I adore the times spent with my fellow members of the Paige Turner Book Club...but I have a literary appetite that simply cannot be sated with just one book a month. This blog is a place for me to talk about more of my reading adventures. Reviews, summaries, highlights, warnings, praises and quotes. Because after all, it can be a jungle...er...savannah...out there.

Thursday, May 27, 2010

Reading Update

It's about time for another update...don't you think?

Raw Stats:

39 books read.  (up from 12 in March)
18,072 pages.  (up from 5,601 in March)
28 new (72%).
11 re-reads (28%).


    TBR Challenge - Goal:  12 books.  Completed: 5 books.  I'm still on pace to finish by the end of the year.
    Audio Book Challenge - Goal: 20 books.  Completed: 11 books.  I can't believe I'm getting ready for the 12th book of the Wheel of Time!  This series has been a constant presence in my car since January. (You haven't seen any reviews/reports yet because I'm waiting to finish the whole series first.)
    Support Your Local Library Challenge - Goal: 50 books. Completed: 27 books.  I'm in love with the library! 

      Books I'm reading right now:

      Star Trek by Alan Dean Foster - Thanks to a tip from my friend Heather, I get to listen to Zachary Quinto perform this book based on the new movie.  It's fantastic!!
      Having a Mary Heart in a Martha World by Joanna Weaver - a Bible Study assignment.
      All Quiet on the Western Front by Erich Maria Remarque - Recommended by one of my former students who couldn't believe I hadn't read it when I was in high school.  It's supposedly one of the most loved war novels of all time. 

        Coming up:

        The Gathering Storm by Robert Jordan - then I'll be officially caught up!
        The Eleventh Commandment by Jeffrey Archer - a thriller.
        A Chance to Die:  The Life and Legacy of Amy Carmichael by Elisabeth Elliot - from my TBR list
        In My Hands:  Memories of a Holocaust Rescuer by Irene Opdyke - a book club assignment

        There are seven books I have read but haven't blogged about yet, but that's not too bad.  I'll work on remedying that situation soon.  Is there anything I should add to my list?

        Tuesday, May 25, 2010

        The Man in the High Castle by Philip K. Dick

        I picked this book for my book club for two reasons.  1) It was a Hugo Award winner.  2)  It's an alternate history that looks at the world 20 years after WWII, but as if the Axis powers had won. The book follows several characters as they navigate their lives in a United States that has been parceled out to both Japan and Germany, with a buffer zone in the center.

        Bottom line:  It was wierd.

        I forced myself to finish hoping that it would all make sense at the end.  But it didn't.  It just left me with a very unsatisfying "huh" feeling.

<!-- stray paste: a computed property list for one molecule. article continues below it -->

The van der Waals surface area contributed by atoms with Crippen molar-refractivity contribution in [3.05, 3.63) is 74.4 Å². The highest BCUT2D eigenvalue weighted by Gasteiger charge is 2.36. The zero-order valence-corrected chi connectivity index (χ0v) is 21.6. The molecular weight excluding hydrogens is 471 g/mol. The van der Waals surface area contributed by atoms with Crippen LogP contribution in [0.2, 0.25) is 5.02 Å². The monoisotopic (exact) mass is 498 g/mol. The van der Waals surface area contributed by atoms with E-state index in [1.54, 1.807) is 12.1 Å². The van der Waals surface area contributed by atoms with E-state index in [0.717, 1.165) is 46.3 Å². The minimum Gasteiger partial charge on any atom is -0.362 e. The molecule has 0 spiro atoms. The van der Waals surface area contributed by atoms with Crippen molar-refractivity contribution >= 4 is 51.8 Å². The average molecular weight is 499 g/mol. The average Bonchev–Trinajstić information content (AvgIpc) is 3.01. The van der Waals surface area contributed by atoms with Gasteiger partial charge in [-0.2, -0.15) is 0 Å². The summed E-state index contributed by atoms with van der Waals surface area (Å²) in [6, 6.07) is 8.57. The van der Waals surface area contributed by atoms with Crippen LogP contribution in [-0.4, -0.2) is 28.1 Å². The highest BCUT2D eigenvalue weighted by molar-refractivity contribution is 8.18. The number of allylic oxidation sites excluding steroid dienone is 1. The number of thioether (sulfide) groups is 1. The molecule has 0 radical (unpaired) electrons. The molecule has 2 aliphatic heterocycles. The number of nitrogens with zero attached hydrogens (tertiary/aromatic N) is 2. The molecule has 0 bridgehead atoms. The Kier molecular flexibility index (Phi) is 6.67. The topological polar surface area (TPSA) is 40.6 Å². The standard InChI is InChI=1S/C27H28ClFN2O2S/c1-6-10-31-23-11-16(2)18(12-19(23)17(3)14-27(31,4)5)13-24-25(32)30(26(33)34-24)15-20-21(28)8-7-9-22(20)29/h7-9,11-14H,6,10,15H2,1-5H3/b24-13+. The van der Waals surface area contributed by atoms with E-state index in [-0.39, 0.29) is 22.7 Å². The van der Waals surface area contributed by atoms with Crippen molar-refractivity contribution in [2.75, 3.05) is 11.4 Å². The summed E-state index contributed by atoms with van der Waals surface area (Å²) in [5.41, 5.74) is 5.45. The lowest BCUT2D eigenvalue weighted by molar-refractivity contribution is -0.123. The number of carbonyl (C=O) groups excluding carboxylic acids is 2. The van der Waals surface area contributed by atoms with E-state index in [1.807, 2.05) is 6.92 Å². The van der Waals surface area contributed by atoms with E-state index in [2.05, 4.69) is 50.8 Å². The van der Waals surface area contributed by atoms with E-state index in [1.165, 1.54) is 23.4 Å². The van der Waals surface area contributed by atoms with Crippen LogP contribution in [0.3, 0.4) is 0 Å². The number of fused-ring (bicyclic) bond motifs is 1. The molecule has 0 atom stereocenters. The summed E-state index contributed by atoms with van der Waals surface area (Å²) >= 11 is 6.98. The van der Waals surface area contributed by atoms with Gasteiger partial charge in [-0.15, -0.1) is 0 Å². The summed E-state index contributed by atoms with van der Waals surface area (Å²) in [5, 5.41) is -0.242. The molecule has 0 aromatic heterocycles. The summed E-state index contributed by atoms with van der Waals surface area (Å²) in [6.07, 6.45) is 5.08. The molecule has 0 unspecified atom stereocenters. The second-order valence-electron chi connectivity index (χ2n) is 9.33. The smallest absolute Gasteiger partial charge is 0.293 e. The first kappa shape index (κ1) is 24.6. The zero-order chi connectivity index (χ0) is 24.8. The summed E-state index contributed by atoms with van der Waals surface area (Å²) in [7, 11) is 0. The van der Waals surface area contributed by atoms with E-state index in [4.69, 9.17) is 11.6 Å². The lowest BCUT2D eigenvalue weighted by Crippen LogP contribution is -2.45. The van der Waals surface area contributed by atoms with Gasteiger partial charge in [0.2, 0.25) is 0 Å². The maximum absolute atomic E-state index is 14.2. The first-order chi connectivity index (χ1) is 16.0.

Thankfully, I had some insight into one of the major plot devices because of another book I've been reading:  Watching the Tree by Adeline Yen Mah.  Thanks to Yen Mah, I sort of understood the I Ching (Book of Changes).   But Dick takes the I Ching and uses it in a completely different way than Yen Mah described.  Based on what little I know, I would say it was a completely wrong way.  (But I'll be the first to admit I'm not an expert.)

        In addition to the the wierd and disjointed plot, I found the characters and the writing dry.  It was hard to root for any of them.  Maybe I'm just not into the storytelling of the time period.  But there it is.

        Even with it's award and it's fame, I would skip this book.

        Monday, May 24, 2010

        My Struggle With Faith by Joseph Girzone

        I knew that Joseph Girzone was the author of "Joshua" series. I didn't know that he was also a Catholic priest.  So when I saw this book on a library shelf, I was immediately intrigued.

        I'm glad I picked it up.

        I learned a lot about the Catholic faith:  about the sacraments of confession, about their take on marriage and communion, about a lot of things.  (I found it fascinating that while catholic and protestant ideas can be very different from each other, we often use the same passages as our inspiration.  We just interpret them differently.)

        Girzone's tone is very conversational and approachable.  I loved that he was able to share (and even critique) without getting preachy or nasty or bitter.  He's not afraid to let the reader know when he doubts, when he's still figuring things out, or even when he disagrees with the stance of the Church.  Sometimes on very big things like the necessity for priests to be celibate, or the process of marriage annulment.

        The more I read, the more I felt like I had discovered a kindred spirit.   For example:  In one passage he writes "It was not easy for me to keep digging and digging for a ‘reason for my faith.’… In their dedication to dogma, they lost total sight of the gentle, forgiving Jesus they were supposed to be representing.  Instead, the did more damage to the name of Jesus and to people’s faith than heretics did with all their strange theological ideas. ….It was downright depressing."  I've had similar thoughts in my long relationship with the church.

        Girzone's book is full of honesty and compassion.  If you're curious about the Christian faith, (or even if you have a disappointed view of the Church as an institution), I would strongly recommend this book.